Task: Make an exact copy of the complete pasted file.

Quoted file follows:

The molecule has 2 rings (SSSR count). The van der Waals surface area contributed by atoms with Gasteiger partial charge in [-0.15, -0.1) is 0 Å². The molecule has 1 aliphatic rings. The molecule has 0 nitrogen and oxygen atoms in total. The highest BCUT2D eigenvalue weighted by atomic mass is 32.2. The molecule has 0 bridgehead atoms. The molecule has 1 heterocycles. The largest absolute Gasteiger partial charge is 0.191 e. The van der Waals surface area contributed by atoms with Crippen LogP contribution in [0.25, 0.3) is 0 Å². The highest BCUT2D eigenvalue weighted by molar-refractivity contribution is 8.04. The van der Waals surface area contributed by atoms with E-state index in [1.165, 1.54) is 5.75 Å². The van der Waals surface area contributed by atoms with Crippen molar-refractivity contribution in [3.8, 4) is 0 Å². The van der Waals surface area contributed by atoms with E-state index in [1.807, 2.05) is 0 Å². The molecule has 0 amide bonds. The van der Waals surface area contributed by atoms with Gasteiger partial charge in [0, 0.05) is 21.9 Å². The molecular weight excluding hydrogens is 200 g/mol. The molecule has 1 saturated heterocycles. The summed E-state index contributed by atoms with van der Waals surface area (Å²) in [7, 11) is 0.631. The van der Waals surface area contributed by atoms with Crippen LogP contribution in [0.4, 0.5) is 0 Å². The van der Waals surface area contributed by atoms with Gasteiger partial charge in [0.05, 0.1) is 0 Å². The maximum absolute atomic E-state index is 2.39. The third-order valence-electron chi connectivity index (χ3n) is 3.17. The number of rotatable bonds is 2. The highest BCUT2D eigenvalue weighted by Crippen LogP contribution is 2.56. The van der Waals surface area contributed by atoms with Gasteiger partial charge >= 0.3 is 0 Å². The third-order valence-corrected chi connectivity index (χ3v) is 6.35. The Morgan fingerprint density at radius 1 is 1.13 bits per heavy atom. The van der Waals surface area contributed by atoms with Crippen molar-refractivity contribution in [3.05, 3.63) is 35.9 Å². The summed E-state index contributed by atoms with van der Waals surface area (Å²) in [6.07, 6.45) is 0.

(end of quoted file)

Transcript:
The molecule has 2 rings (SSSR count). The van der Waals surface area contributed by atoms with Gasteiger partial charge in [-0.15, -0.1) is 0 Å². The molecule has 1 aliphatic rings. The molecule has 0 nitrogen and oxygen atoms in total. The highest BCUT2D eigenvalue weighted by atomic mass is 32.2. The molecule has 0 bridgehead atoms. The molecule has 1 heterocycles. The largest absolute Gasteiger partial charge is 0.191 e. The van der Waals surface area contributed by atoms with Crippen LogP contribution in [0.25, 0.3) is 0 Å². The highest BCUT2D eigenvalue weighted by molar-refractivity contribution is 8.04. The van der Waals surface area contributed by atoms with E-state index in [1.165, 1.54) is 5.75 Å². The van der Waals surface area contributed by atoms with Crippen molar-refractivity contribution in [3.8, 4) is 0 Å². The van der Waals surface area contributed by atoms with E-state index in [1.807, 2.05) is 0 Å². The molecule has 0 amide bonds. The van der Waals surface area contributed by atoms with Gasteiger partial charge in [0, 0.05) is 21.9 Å². The molecular weight excluding hydrogens is 200 g/mol. The molecule has 1 saturated heterocycles. The summed E-state index contributed by atoms with van der Waals surface area (Å²) in [7, 11) is 0.631. The van der Waals surface area contributed by atoms with Crippen LogP contribution in [0.4, 0.5) is 0 Å². The van der Waals surface area contributed by atoms with Gasteiger partial charge in [0.05, 0.1) is 0 Å². The maximum absolute atomic E-state index is 2.39. The third-order valence-electron chi connectivity index (χ3n) is 3.17. The number of rotatable bonds is 2. The highest BCUT2D eigenvalue weighted by Crippen LogP contribution is 2.56. The van der Waals surface area contributed by atoms with Gasteiger partial charge >= 0.3 is 0 Å². The third-order valence-corrected chi connectivity index (χ3v) is 6.35. The Morgan fingerprint density at radius 1 is 1.13 bits per heavy atom. The van der Waals surface area contributed by atoms with Crippen molar-refractivity contribution in [3.05, 3.63) is 35.9 Å². The summed E-state index contributed by atoms with van der Waals surface area (Å²) in [6.07, 6.45) is 0.